|June 8, 2000
WASHINGTON (AP) - Citing health risks to children,
the Environmental Protection Agency is announcing today
a ban on one of the most common pesticides for use in
gardens and homes, while curtailing its application in
The agency, after a lengthy review, has concluded
that the pesticide, chlorpyrifos - sold under the trade
names Dursban and Lorsban - poses a risk to children
because of its potential effects on the nervous system
and possibly brain development.
For decades one of the most widely used insecticides,
chlorpyrifos is found on everything from pet flea
collars to garden and lawn chemicals and indoor bug
sprays. It also has been used widely in agriculture to
protect fruits, vegetables and grains from insects.
Under an agreement that heads off further
regulations, Dow Chemical Co., will immediately halt
production of chlorpyrifos for virtually all
nonagricultural uses. The EPA also will impose tighter
restrictions on its use on some agricultural products,
specifically apples and grapes, and ban its use on
tomatoes. These restrictions are designed to eliminate
the chemical's residues on foods often consumed by
While the insecticide will be prohibited for use by
commercial pest control or lawn care companies, the
agency is not imposing a recall of products already on
the market and on the shelves of stores nationwide,
prompting complaints from some environmental and health
"When the EPA identifies hazards it should stop
their use," said Jay Feldman, executive director of
the National Coalition Against the Misuse of Pesticides.
"There's concern that these products are going
to remain on the shelves" and that the insecticide
will continue - although at much reduced levels - be
used in agriculture, said David Wallinga, a scientist
for the Natural Resources Defense Council. He said that
under the EPA phase-out, existing stocks of Dursban may
continue to be sold for household and garden use for 18
Hundreds of consumer products contain the chemical
compound and many people can be expected to buy the
products - bug sprays and lawn and garden insecticides,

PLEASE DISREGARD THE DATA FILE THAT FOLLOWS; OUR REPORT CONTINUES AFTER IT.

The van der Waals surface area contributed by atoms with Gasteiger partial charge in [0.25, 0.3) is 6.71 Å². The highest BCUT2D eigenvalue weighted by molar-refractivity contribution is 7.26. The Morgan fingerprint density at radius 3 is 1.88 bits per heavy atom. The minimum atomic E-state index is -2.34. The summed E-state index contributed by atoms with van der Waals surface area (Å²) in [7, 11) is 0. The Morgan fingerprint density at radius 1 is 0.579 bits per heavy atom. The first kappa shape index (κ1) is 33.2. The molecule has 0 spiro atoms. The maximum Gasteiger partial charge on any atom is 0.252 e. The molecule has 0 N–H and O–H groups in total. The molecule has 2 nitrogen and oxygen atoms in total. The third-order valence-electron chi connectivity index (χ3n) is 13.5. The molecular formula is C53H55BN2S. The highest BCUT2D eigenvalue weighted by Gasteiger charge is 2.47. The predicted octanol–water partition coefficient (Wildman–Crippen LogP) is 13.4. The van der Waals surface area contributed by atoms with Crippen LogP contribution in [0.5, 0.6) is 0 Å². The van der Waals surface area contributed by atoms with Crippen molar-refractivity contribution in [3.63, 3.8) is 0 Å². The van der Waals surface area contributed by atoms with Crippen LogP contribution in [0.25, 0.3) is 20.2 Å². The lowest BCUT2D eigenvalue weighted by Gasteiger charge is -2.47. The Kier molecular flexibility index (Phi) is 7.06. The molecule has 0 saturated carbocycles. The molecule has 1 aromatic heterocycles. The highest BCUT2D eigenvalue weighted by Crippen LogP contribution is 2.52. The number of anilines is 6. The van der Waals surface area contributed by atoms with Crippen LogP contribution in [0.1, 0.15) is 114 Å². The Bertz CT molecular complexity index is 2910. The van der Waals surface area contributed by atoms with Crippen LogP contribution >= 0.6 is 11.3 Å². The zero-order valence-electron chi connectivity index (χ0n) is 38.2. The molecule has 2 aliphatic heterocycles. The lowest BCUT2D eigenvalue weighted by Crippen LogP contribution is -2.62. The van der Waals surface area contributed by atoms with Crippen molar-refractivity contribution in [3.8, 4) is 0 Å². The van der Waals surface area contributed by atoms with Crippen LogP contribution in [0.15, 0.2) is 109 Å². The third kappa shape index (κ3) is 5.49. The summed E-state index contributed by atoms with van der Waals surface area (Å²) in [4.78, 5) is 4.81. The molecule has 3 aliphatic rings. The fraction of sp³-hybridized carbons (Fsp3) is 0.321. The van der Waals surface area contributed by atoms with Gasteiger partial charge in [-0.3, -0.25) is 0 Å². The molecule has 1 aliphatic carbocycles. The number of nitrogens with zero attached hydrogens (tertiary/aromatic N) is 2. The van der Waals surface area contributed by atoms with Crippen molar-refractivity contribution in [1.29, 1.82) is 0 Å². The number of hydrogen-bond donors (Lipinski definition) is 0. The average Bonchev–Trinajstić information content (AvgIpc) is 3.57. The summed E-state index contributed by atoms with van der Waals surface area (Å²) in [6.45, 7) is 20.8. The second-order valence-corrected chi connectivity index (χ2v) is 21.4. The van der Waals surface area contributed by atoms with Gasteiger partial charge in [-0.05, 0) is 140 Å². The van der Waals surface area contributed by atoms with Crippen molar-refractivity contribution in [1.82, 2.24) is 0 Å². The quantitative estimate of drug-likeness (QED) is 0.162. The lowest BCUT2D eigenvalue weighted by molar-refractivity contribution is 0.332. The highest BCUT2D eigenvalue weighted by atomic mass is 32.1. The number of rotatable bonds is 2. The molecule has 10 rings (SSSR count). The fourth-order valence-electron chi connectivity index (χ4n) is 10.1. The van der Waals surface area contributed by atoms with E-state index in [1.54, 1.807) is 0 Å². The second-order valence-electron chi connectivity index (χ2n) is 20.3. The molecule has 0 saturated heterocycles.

for example - this summer not knowing of the health
risks, said Wallinga, who nevertheless called the EPA
action "a good step."
EPA officials, speaking on condition of anonymity in
advance of the formal announcement, said the new
restrictions and the agreement with Dow Chemical
provides the swiftest way to remove the material from
the market. Most of the products containing chlorpyrifos
for nonagricultural purposes will be gone by the end of
the year, said one of the EPA officials.
Chlorpyrifos is among a family of 37 pesticides known
as organophosphates that attack the nervous system and
are under review by the EPA because of their potential
health effects on children. Congress passed a law four
years ago requiring the review to be completed by
October, 1999, but so far only a handful of the
chemicals have been examined.
Last year the agency banned the use of the pesticide
methyl parathion on fruits and many vegetables and
restricted the use of azinphos-methyl. Like
chlorpyrifos, they are in the organophosphate family.
Last month, an EPA draft study concluded that another
insecticide, diazinon, which is also that family, may
pose a greater health risks than previously thought.
This pesticide also is widely used in homes and gardens.
A final review on diazinon is expected before the end of
Under the 1996 Food Quality Protection Act, the EPA
is required to restrict or ban a pesticide's use if it
poses a specific threat to children. The increased
concern about chlorpyrifos emerged after studies - some
conducted by Dow Chemical Co. - found that the compound
causes brain damage in fetal rats, whose mothers were
given the pesticide.
No such direct link has been established in humans,
but the animal tests were enough to trigger a finding
that the pesticide should not be used where children
might become exposed, scientists said.
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